At the first sign of high
blood pressure during pregnancy, your health professional cannot predict
whether it will remain mild, become severe, or turn out to be an early sign of
preeclampsia. If you are developing preeclampsia, your
urine test (urine screen) will probably show increased protein levels before
long. This sign that your kidneys are being affected by the condition doesn't
develop right away.
If you aren't certain that you had normal
blood pressure before pregnancy, it is possible that you have preexisting
chronic high blood pressure. If so, your blood pressure may remain high after
High blood pressure that develops during pregnancy
High blood pressure that develops before the 20th week
of pregnancy is usually a sign of ongoing (chronic) high blood pressure or
short-term, mild high blood pressure. In rare cases, it is an early sign of
High blood pressure that
occurs after midpregnancy could be a sign that you are developing preeclampsia.
This can be anytime after the 20th week.
Chronic high blood pressure and pregnancy
with chronic high blood pressure (hypertension) who become
pregnant normally have a drop in blood pressure during the first two
trimesters. During the late second or in the third trimester, however, blood
pressure returns to higher-than-normal levels. Following delivery, their blood
pressure remains high. For more information, see the topic High Blood Pressure.
Chronic high blood pressure increases your risk
of preeclampsia during pregnancy.
Most women with chronic high
blood pressure who are otherwise healthy have a low risk for other
cardiovascular problems during pregnancy.
Women with chronic high blood pressure have an increased
risk of the premature separation of the placenta from the uterine wall (placenta abruptio). This risk may increase when:
- A mother smokes during
- Preeclampsia develops in addition to chronic high blood
- A mother uses certain drugs, such as cocaine.
is an injury to the uterus, such as in a car accident or a fall.
Preeclampsia affects your blood
kidneys, and brain. Preeclampsia can be mild or
severe, and it may get worse gradually or rapidly. Both you and your fetus can
potentially suffer life-threatening problems involving the following:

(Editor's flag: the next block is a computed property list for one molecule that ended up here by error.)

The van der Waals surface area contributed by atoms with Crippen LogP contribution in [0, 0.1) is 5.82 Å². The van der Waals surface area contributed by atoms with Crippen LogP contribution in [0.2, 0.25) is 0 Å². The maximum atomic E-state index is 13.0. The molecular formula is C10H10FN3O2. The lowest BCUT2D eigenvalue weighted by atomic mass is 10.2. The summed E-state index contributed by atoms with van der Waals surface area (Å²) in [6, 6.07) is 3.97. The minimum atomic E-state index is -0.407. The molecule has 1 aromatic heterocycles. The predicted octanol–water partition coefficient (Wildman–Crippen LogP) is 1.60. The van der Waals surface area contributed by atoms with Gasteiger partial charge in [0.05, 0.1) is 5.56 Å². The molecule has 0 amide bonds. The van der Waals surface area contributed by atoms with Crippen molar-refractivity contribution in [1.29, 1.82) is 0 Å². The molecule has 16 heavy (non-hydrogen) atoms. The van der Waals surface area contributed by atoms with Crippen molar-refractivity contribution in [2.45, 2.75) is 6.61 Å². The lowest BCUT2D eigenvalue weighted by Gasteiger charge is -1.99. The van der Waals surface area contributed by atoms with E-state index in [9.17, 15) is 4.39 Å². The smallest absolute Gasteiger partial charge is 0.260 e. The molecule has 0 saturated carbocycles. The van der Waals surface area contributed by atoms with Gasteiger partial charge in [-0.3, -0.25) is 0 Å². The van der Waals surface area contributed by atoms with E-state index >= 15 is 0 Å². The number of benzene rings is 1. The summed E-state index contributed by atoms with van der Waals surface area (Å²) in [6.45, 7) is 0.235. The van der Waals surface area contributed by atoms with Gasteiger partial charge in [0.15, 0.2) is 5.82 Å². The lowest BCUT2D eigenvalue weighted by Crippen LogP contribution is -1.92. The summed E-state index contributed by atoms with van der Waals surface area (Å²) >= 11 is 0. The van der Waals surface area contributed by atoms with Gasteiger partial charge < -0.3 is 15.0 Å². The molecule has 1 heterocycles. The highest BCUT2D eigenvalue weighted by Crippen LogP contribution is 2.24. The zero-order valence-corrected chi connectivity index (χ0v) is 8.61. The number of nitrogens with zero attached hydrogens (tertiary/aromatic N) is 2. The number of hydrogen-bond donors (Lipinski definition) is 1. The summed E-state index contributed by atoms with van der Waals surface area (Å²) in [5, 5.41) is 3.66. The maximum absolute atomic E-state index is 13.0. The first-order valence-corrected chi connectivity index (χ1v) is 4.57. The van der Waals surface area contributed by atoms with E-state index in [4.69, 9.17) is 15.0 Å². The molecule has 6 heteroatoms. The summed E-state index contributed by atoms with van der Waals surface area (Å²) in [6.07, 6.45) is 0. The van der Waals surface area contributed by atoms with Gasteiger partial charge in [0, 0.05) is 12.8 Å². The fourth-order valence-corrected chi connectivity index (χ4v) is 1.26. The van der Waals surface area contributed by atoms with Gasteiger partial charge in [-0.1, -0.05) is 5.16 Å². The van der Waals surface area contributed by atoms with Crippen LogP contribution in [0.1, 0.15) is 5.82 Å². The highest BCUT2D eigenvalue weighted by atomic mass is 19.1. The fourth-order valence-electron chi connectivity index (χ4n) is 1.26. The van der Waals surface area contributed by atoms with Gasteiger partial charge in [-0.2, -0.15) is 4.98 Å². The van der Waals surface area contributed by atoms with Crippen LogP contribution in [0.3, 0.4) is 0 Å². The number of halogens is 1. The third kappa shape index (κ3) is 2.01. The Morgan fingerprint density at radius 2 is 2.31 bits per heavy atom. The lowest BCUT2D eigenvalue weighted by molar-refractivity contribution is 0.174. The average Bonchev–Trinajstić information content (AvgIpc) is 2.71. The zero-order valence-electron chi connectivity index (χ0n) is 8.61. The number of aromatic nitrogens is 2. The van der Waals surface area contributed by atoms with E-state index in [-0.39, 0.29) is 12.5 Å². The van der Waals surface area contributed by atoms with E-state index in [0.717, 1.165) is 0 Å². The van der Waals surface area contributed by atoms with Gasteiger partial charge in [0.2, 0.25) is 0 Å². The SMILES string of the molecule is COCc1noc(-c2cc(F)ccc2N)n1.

- Blood pressure. Blood
volume doesn't increase as much as it should during pregnancy. This can affect
fetal growth and well-being. The blood vessels also increase their resistance
against blood flow (vasospasm), increasing blood pressure.
- Placenta. The blood vessels of the placenta don't grow deep
into the uterus as they should, nor do they widen as they normally would. This
makes them unable to provide normal blood flow to the fetus.
- Liver. Impaired blood circulation to the liver can cause liver
damage. Liver impairment is related to the life-threatening
HELLP syndrome, which requires emergency medical treatment.
- Kidneys. During a normal pregnancy,
function increases by up to 50%.2 When affected by
preeclampsia, kidney function is usually higher than before pregnancy but not
as high as necessary for a healthy pregnancy. This is called mild renal
- Brain.Vision impairment,
persistent headaches, and seizures (eclampsia) can develop, probably in
relation to reduced blood flow to or within the brain. Less than 1% of women
who have preeclampsia suffer one or more seizures.3
Eclampsia can lead to maternal coma and fetal and maternal death. This is why
women with preeclampsia are often given medicine to prevent
- Blood. Low
platelet levels in the blood are common with
preeclampsia. In rare cases a potentially life-threatening blood-clotting and
bleeding problem develops along with severe preeclampsia.4 This condition is called disseminated intravascular
coagulation (DIC). After delivery, DIC goes away. In the meantime, you may be
given a medicine (clotting factor), blood transfusion, or platelet transfusion.